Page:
Ambitious project aims to produce Canada’s first zero-emissions car. Will it work?
Thursday, March 18, 2021
The Toronto Star/Jacob Lorinc
Project Arrow, an initiative of the Automotive Parts Manufacturers’ Association, aims to create Canada’s first zero-emissions vehicle. It is named after a colossal failure. And that’s no accident.
It’s eponym, the Avro Arrow, was a sleek fighter jet, touted as a feat of Canadian ingenuity before it was abruptly cancelled in 1959 by then-Prime Minister John Diefenbaker, for vague reasons apparently relating largely to cost and lack of demand.
The story became embedded in the national psyche as another example of lost opportunity and squandered potential.
Remember, the project’s founder says, the Avro Arrow flew twice as fast and twice as high as anyone else. The project’s spirit of innovation outlived the project, itself.
“With our team, we can make something just as innovative,” he told the Star.
Project Arrow is Canada’s first swing at an energy-friendly, all-Canadian-made vehicle. Spearheaded by the APMA and with the backing of the provincial and federal government, the initiative aims to sell Canada’s auto-parts savvy to the world and capitalize on an industry-wide pivot from gas-guzzling to battery-powered cars.
Not in a century has North America seen a disruption in the automotive industry such as the one happening now. The Big Three, U.S. automakers General Motors, Ford and Fiat Chrysler, are all steering into the all-electric, autonomous era at once.
Tesla, which produces its own electirc cars, is expanding its operations vastly, to produce lithium batteries to fuel energy-efficient cars for consumers. And there are others doing this.
Project Arrow enlisted the help of several Canadian post-secondary schools, to help engineer and design the vehicle, and has enlisted companies spanning several levels of the supply chain to help assemble it. The substances for the battery technology will come from Quebec’s mines in Val d’Or and Madawaska, Volpe says. The artificial intelligence and machine-learning components will be developed by companies in Montreal and Quebec City.
The hope is that budding Canadian startups will use the Project Arrow vehicle design to manufacture zero-emissions cars of their own, Volpe says.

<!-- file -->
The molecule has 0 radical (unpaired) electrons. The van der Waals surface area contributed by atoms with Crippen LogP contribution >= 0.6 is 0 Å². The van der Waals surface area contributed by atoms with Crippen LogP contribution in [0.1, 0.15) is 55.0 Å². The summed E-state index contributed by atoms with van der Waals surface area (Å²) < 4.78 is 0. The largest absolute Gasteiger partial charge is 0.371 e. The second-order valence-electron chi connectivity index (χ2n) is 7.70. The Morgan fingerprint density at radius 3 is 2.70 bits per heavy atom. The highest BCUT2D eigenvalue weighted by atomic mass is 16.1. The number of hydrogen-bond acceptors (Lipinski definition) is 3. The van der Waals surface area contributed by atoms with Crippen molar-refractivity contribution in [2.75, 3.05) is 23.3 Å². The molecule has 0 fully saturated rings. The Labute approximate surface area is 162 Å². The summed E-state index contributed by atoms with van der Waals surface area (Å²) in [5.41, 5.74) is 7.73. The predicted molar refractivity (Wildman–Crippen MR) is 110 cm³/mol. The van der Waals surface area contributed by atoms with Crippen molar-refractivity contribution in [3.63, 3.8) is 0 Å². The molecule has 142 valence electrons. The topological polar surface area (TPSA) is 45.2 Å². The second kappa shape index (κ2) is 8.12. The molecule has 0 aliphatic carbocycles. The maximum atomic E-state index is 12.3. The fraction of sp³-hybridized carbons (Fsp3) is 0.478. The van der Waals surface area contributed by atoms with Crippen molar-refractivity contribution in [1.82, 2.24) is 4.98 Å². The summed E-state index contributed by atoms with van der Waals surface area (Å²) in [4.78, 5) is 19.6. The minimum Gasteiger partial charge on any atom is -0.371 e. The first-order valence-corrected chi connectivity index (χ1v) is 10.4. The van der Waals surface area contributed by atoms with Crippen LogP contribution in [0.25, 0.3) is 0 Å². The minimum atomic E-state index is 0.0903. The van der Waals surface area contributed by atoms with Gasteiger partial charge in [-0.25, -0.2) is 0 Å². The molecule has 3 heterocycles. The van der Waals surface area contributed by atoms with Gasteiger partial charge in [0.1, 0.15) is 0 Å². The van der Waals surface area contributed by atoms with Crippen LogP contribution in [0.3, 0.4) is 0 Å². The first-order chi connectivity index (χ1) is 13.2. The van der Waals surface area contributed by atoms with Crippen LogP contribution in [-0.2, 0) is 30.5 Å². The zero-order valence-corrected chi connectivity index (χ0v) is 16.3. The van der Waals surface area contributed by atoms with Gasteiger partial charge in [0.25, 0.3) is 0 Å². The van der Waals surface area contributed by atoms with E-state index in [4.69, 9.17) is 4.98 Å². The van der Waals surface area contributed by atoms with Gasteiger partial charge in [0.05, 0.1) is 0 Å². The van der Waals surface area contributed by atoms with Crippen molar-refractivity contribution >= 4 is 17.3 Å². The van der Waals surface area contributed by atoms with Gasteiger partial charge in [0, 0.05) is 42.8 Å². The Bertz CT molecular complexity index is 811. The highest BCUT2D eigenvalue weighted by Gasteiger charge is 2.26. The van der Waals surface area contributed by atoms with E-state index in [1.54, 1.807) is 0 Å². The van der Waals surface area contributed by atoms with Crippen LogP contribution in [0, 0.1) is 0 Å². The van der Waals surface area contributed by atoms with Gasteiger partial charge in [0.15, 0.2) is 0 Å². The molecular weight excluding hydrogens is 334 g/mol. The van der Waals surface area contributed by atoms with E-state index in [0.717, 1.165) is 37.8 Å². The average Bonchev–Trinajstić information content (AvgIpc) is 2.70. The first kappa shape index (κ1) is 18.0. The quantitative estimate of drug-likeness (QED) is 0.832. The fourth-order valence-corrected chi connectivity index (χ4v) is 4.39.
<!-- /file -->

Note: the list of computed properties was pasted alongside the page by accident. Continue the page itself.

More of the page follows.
“There’s never been a bigger opportunity for a new entrant, in the history of the automotive game,” said Volpe.
In the global automotive industry, Canada is not really known for its engineering prowess. It’s the ninth-largest auto-producing nation, and the fourth-largest auto exporter. But it doesn’t hold a candle to the development ability of the U.S. or Japan or Germany.
With the advent of the electric vehicle, Canadian manufacturers are hoping to carve out a larger space in the industry.
Alexandre Milovanoff, a postdoctoral researcher at the University of Toronto studying civil and mineral engineering, says Canada needs to begin developing and manufacturing electric vehicles now if it wants a place in the burgeoning industry.
“If we wait, it’s going to be too late to catch up,” he said.
Already, countries around the world are pouring investments into lithium-battery manufacturers and mining. China, the global producer of the batteries, produces 73 per cent of lithium annually, Milovanoff says. It’s closest competitor is the U.S., which produces 12 per cent.
To compete, Canada needs to invest heavily across the supply chain, from car manufacturing to nickel and lithium mining, Milovanoff says.
“While a country like China can rely on its local supply chains, (we should) note that the U.S. doesn’t have as many resources; it doesn’t have much cobalt, much lithium. That’s an opportunity for Canada,” Milovanoff said.
In January, GM announced a billion-dollar plan to build its new all-electric van in Ingersoll, Ont., the location of Canada’s first large-scale electric vehicle manufacturing plant for delivery vehicles.
Volpe says he hopes the investment will allow Canada to begin building a homegrown battery industry out of the country’s rare-earth resources.
Other obstacles hinder the dominance of the low-emissions vehicle. Consumers remain skeptical of the quality and cost of the vehicles. A recent survey conducted by Deloitte found that 45 per cent of future buyers in Canada hope to spend less than $35,000 on a low-emissions vehicle, still out of reach as most models range between $40,000 and $60,000.
Deloittee found that “range anxiety,” the fear a car’s battery may run out of charge while the driver is commuting, remains a persistent anxiety among prospective buyers.
He hopes Canadian-made vehicles will be there to welcome them.
“Canadian entities can find space in this market,” Volpe says. “There’s no reason the legacy of project Arrow isn’t four or five Canadian startups producing these vehicles.”